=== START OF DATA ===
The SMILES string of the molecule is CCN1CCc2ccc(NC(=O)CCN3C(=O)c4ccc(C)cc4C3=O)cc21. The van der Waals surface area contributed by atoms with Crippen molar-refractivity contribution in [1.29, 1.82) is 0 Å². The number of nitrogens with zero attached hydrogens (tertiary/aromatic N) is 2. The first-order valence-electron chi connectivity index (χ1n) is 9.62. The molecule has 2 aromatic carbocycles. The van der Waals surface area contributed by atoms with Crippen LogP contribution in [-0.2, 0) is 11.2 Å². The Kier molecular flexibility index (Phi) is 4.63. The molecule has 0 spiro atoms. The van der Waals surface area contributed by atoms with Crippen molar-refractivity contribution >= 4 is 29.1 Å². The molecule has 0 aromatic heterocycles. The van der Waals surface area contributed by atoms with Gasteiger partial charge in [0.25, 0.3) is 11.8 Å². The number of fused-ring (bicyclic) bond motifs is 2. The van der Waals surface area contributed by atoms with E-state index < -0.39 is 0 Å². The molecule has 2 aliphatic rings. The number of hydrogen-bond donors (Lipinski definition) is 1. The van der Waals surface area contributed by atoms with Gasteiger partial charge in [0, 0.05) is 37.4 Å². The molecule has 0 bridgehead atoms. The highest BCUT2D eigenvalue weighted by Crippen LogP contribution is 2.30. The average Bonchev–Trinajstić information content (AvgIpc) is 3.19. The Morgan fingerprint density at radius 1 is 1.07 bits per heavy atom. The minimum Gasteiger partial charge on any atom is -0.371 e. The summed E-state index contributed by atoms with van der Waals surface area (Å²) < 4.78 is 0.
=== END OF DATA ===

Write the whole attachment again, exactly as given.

The SMILES string of the molecule is CCN1CCc2ccc(NC(=O)CCN3C(=O)c4ccc(C)cc4C3=O)cc21. The van der Waals surface area contributed by atoms with Crippen molar-refractivity contribution in [1.29, 1.82) is 0 Å². The number of nitrogens with zero attached hydrogens (tertiary/aromatic N) is 2. The first-order valence-electron chi connectivity index (χ1n) is 9.62. The molecule has 2 aromatic carbocycles. The van der Waals surface area contributed by atoms with Crippen LogP contribution in [-0.2, 0) is 11.2 Å². The Kier molecular flexibility index (Phi) is 4.63. The molecule has 0 spiro atoms. The van der Waals surface area contributed by atoms with Crippen molar-refractivity contribution >= 4 is 29.1 Å². The molecule has 0 aromatic heterocycles. The van der Waals surface area contributed by atoms with Gasteiger partial charge in [0.25, 0.3) is 11.8 Å². The number of fused-ring (bicyclic) bond motifs is 2. The van der Waals surface area contributed by atoms with E-state index < -0.39 is 0 Å². The molecule has 2 aliphatic rings. The number of hydrogen-bond donors (Lipinski definition) is 1. The van der Waals surface area contributed by atoms with Gasteiger partial charge in [0, 0.05) is 37.4 Å². The molecule has 0 bridgehead atoms. The highest BCUT2D eigenvalue weighted by Crippen LogP contribution is 2.30. The average Bonchev–Trinajstić information content (AvgIpc) is 3.19. The Morgan fingerprint density at radius 1 is 1.07 bits per heavy atom. The minimum Gasteiger partial charge on any atom is -0.371 e. The summed E-state index contributed by atoms with van der Waals surface area (Å²) < 4.78 is 0.